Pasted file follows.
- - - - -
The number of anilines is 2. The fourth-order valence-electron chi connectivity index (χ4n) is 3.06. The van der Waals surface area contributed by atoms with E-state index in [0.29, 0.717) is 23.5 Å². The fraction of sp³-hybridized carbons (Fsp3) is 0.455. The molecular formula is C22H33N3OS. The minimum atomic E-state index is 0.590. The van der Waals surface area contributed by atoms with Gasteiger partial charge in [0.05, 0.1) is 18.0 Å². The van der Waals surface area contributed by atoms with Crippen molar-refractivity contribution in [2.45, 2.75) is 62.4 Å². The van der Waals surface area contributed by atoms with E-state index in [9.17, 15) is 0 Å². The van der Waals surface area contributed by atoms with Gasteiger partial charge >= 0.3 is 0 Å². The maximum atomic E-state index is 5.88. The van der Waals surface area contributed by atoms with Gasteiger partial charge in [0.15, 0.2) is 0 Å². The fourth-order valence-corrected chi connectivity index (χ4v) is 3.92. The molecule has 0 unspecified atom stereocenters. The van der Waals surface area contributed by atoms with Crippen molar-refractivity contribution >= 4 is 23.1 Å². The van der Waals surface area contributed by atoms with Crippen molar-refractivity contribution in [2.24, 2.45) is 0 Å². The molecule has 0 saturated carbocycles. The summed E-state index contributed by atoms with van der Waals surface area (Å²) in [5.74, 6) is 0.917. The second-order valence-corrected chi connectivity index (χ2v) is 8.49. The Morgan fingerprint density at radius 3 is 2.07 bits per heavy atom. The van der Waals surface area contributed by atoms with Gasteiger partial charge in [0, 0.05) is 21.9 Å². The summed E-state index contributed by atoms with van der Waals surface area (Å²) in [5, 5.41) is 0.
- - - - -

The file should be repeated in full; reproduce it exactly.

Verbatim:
The number of anilines is 2. The fourth-order valence-electron chi connectivity index (χ4n) is 3.06. The van der Waals surface area contributed by atoms with E-state index in [0.29, 0.717) is 23.5 Å². The fraction of sp³-hybridized carbons (Fsp3) is 0.455. The molecular formula is C22H33N3OS. The minimum atomic E-state index is 0.590. The van der Waals surface area contributed by atoms with Gasteiger partial charge in [0.05, 0.1) is 18.0 Å². The van der Waals surface area contributed by atoms with Crippen molar-refractivity contribution in [2.45, 2.75) is 62.4 Å². The van der Waals surface area contributed by atoms with E-state index in [9.17, 15) is 0 Å². The van der Waals surface area contributed by atoms with Gasteiger partial charge >= 0.3 is 0 Å². The maximum atomic E-state index is 5.88. The van der Waals surface area contributed by atoms with Gasteiger partial charge in [0.15, 0.2) is 0 Å². The fourth-order valence-corrected chi connectivity index (χ4v) is 3.92. The molecule has 0 unspecified atom stereocenters. The van der Waals surface area contributed by atoms with Crippen molar-refractivity contribution >= 4 is 23.1 Å². The van der Waals surface area contributed by atoms with Crippen molar-refractivity contribution in [2.24, 2.45) is 0 Å². The molecule has 0 saturated carbocycles. The summed E-state index contributed by atoms with van der Waals surface area (Å²) in [5.74, 6) is 0.917. The second-order valence-corrected chi connectivity index (χ2v) is 8.49. The Morgan fingerprint density at radius 3 is 2.07 bits per heavy atom. The van der Waals surface area contributed by atoms with Gasteiger partial charge in [0, 0.05) is 21.9 Å². The summed E-state index contributed by atoms with van der Waals surface area (Å²) in [5, 5.41) is 0.